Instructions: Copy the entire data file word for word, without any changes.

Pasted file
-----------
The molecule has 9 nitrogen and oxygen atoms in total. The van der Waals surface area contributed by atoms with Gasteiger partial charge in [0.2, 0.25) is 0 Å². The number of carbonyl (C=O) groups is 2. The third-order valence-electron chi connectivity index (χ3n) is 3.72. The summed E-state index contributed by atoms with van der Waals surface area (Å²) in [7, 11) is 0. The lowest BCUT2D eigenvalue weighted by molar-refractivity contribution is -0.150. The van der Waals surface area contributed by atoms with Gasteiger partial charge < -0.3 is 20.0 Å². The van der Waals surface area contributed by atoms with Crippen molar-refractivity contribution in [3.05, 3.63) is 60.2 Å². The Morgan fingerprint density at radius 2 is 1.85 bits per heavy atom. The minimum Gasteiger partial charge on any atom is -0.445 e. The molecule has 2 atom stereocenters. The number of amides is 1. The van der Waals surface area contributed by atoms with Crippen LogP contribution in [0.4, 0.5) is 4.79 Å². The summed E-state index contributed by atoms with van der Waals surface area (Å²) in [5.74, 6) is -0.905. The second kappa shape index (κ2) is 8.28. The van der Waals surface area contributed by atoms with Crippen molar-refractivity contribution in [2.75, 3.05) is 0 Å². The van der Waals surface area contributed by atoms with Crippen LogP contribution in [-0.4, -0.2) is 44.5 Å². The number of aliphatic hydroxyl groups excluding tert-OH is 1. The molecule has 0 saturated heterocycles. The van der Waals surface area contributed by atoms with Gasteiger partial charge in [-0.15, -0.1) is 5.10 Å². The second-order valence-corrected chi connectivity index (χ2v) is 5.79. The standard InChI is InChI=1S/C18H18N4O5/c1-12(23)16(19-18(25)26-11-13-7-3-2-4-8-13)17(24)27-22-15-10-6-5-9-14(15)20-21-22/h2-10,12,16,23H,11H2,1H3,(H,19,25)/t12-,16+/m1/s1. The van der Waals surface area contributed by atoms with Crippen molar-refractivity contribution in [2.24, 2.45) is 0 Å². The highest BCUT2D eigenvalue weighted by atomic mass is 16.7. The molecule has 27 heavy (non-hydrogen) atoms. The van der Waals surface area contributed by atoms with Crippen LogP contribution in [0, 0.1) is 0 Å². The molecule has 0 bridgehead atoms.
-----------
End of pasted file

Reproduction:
The molecule has 9 nitrogen and oxygen atoms in total. The van der Waals surface area contributed by atoms with Gasteiger partial charge in [0.2, 0.25) is 0 Å². The number of carbonyl (C=O) groups is 2. The third-order valence-electron chi connectivity index (χ3n) is 3.72. The summed E-state index contributed by atoms with van der Waals surface area (Å²) in [7, 11) is 0. The lowest BCUT2D eigenvalue weighted by molar-refractivity contribution is -0.150. The van der Waals surface area contributed by atoms with Gasteiger partial charge < -0.3 is 20.0 Å². The van der Waals surface area contributed by atoms with Crippen molar-refractivity contribution in [3.05, 3.63) is 60.2 Å². The Morgan fingerprint density at radius 2 is 1.85 bits per heavy atom. The minimum Gasteiger partial charge on any atom is -0.445 e. The molecule has 2 atom stereocenters. The number of amides is 1. The van der Waals surface area contributed by atoms with Crippen LogP contribution in [0.4, 0.5) is 4.79 Å². The summed E-state index contributed by atoms with van der Waals surface area (Å²) in [5.74, 6) is -0.905. The second kappa shape index (κ2) is 8.28. The van der Waals surface area contributed by atoms with Crippen molar-refractivity contribution in [2.75, 3.05) is 0 Å². The van der Waals surface area contributed by atoms with Crippen LogP contribution in [-0.4, -0.2) is 44.5 Å². The number of aliphatic hydroxyl groups excluding tert-OH is 1. The molecule has 0 saturated heterocycles. The van der Waals surface area contributed by atoms with Gasteiger partial charge in [-0.15, -0.1) is 5.10 Å². The second-order valence-corrected chi connectivity index (χ2v) is 5.79. The standard InChI is InChI=1S/C18H18N4O5/c1-12(23)16(19-18(25)26-11-13-7-3-2-4-8-13)17(24)27-22-15-10-6-5-9-14(15)20-21-22/h2-10,12,16,23H,11H2,1H3,(H,19,25)/t12-,16+/m1/s1. The van der Waals surface area contributed by atoms with Crippen molar-refractivity contribution in [2.24, 2.45) is 0 Å². The highest BCUT2D eigenvalue weighted by atomic mass is 16.7. The molecule has 27 heavy (non-hydrogen) atoms. The van der Waals surface area contributed by atoms with Crippen LogP contribution in [0, 0.1) is 0 Å². The molecule has 0 bridgehead atoms.